Chinese Contactors Grapple With Risks of Working Globally

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This article was originally published on Engineering News Record on 08/27/2013. 

With 82.6% of their market share in Asia and Africa, Chinese construction companies working globally and in mostly unstable nations face unforeseeable risks that, if not managed properly, could weigh heavily on their business. Attacks on construction sites have pushed companies to adopt more comprehensive defenses and take further precautions for risk recovery and management.

Uncertainties aside, last year was a good one for Chinese contractors working globally, according to the China International Contractors Association (CHINCA), an alliance of companies that work outside China. Both the monetary worth of completed projects and new contracts grew by at least 10% over 2011, more than stabilizing the recovery from recession.

Zhejiang Construction Investment Group (ZCIG) had to learn about risky global business the hard way. During the 1990s, ZCIG had significant losses after attacks on its construction sites in Yemen and Sierra Leone. In recent years, the firm has been operating its biggest overseas branch in Algeria, where local instability creates frequent business interruptions. Two of ZCIG’s residential projects were attacked in 2011, during the Arab Spring. The equivalent monetary loss was more than $3 million, according to Gao Xingfu, the company’s CEO and board chairman.

After the most recent attacks, however, the company negotiated with the local government and was able to obtain compensation for most of the loss. “We are learning how to strike better deals with local governments,” Gao says. ZCIG also is taking more precautions against possible attacks and implementing more comprehensive procedures in the event of an attack, Gao adds.

Chinese companies completed overseas projects worth $116.6 billion last year, 12.7% more than the total for 2011, according to the CHINCA annual market report. Newly awarded contracts increased the backlog by 10%, to $156.5 billion, over 2011, the report says.

To forestall losses from attacks, some firms harden construction sites, which include worker housing compounds, and increase site security. “We are building sturdier and more concentrated sites for our workers to defend against future attacks,” Gao said. ZCIG also has detailed employee evacuation plans in the event of a sudden burst of conflict.

In addition to better risk management and recovery, Chinese firms working internationally have been exploring other ways to cut costs and stabilize operations.

Labor costs are weighing more and more on companies in light of the decade-long trend of rising wages for Chinese workers, both domestically and abroad. In China, the average annual salary of an urban worker more than quadrupled to 25,959 RMB last year from 5,854 RMB in 2002, according to the Chinese Academy of Social Science.

The dollar-to-RMB exchange rate, on the other hand, dropped to 6.3 RMB per $1 from 8.3 RMB per $1 from 2005 to 2011. Consequently, Chinese companies working outside China, which typically are paid in U.S. dollars, also have had to deal with the weaker exchange rate. Increased wages compounded by a weaker exchange rate have dramatically increased companies’ expenses for labor and cut further into profit.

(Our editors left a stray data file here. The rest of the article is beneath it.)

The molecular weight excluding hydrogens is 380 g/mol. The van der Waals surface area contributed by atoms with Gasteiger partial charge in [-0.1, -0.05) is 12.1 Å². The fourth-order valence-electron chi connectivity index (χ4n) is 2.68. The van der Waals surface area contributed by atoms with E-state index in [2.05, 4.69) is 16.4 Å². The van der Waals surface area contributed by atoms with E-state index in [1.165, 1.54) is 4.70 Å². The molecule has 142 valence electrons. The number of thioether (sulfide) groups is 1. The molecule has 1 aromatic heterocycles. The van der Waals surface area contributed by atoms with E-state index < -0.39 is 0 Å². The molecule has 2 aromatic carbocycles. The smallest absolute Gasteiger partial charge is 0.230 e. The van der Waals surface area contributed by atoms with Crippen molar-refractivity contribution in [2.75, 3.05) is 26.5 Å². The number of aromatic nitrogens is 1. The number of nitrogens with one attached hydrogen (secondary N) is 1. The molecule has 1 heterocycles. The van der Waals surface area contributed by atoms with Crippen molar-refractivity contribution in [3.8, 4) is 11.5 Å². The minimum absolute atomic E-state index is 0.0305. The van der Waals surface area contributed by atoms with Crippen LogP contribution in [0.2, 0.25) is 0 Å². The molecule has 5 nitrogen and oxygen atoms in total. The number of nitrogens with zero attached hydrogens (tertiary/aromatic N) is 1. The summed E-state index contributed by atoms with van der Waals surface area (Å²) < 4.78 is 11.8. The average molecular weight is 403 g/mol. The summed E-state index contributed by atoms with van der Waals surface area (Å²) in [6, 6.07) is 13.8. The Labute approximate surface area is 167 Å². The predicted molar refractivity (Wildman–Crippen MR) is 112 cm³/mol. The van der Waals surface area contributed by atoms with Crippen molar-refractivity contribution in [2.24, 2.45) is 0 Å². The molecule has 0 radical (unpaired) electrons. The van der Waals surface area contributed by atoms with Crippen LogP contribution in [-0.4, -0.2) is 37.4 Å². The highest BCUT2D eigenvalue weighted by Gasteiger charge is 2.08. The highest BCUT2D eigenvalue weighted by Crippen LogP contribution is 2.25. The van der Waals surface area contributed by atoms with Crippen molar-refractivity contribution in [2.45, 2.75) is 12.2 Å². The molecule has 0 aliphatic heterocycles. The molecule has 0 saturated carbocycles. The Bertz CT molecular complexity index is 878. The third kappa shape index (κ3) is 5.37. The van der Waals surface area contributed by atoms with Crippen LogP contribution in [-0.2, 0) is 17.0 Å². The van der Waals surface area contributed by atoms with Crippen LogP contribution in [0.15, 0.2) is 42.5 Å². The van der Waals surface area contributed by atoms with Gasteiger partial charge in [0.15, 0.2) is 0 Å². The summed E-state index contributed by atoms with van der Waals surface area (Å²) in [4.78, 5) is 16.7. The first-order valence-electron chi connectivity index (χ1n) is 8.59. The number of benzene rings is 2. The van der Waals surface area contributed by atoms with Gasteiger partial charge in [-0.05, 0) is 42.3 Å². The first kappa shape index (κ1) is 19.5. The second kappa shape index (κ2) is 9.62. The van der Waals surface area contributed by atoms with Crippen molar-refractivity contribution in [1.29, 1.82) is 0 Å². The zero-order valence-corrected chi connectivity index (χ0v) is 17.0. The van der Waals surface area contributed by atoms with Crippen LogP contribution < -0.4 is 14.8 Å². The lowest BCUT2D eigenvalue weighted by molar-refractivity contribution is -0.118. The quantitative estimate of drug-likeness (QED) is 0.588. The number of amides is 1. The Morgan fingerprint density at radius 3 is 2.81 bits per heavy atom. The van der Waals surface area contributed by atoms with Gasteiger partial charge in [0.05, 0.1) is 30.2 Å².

The climbing labor cost is pushing companies with overseas operations to hire local labor or bring in crews from nations with cheaper labor than both China and the host nation. For instance, workers from the Philippines, paid in U.S. dollars, receive lower salaries than Chinese workers.

On top of increasing labor spending, Chinese companies have been absorbing the rising cost of raw materials and equipment. For example, the price of cement increased by 16%, to 332 RMB per ton, in China in 2011, according to an annual industry pricing report by WeFore Group, a Chinese-based research firm.

Costs of equipment and other materials, such as steel, have also gone up, the report says. The price instability adds to cost risks for Chinese companies working internationally because of their mostly exclusive supply chain for materials and equipment.

“Most Chinese construction companies working overseas are doing so through government-to-government aid programs, and part of their brief is to purchase Chinese-made construction equipment,” says David Phillips, managing director at Off-Highway Research, a construction-equipment consultant and researcher. “They buy this equipment either through specialist export houses based in China or through the export departments of the relevant Chinese manufacturers.”

Construction companies are seeking ways to diversify their material and equipment supply to dilute the risk of domestic price fluctuations. “We only purchase equipment of a special kind from sources other than from the Chinese domestic market at this point,” says Gao, “but we intend to localize our business aboard and start to localize our supply as well.”

Chinese construction companies also are seeking cheaper financing. They have long had the luxury of strong domestic funding from state-owned banks. In 2012, projects funded this way amounted to $88.9 billion, or 23% of all the overseas projects on which Chinese companies worked in that year, the CHINCA report says.

The cost of money, however, has been growing for the past few years, further burdening companies. For example, interest on a five-year loan increased to 6.55% last year from 5.76% in 2002, according to the CHINCA report. Chinese firms working globally are considering tapping further into the private lending market for better deals and more customized financing packages, CHINCA adds.

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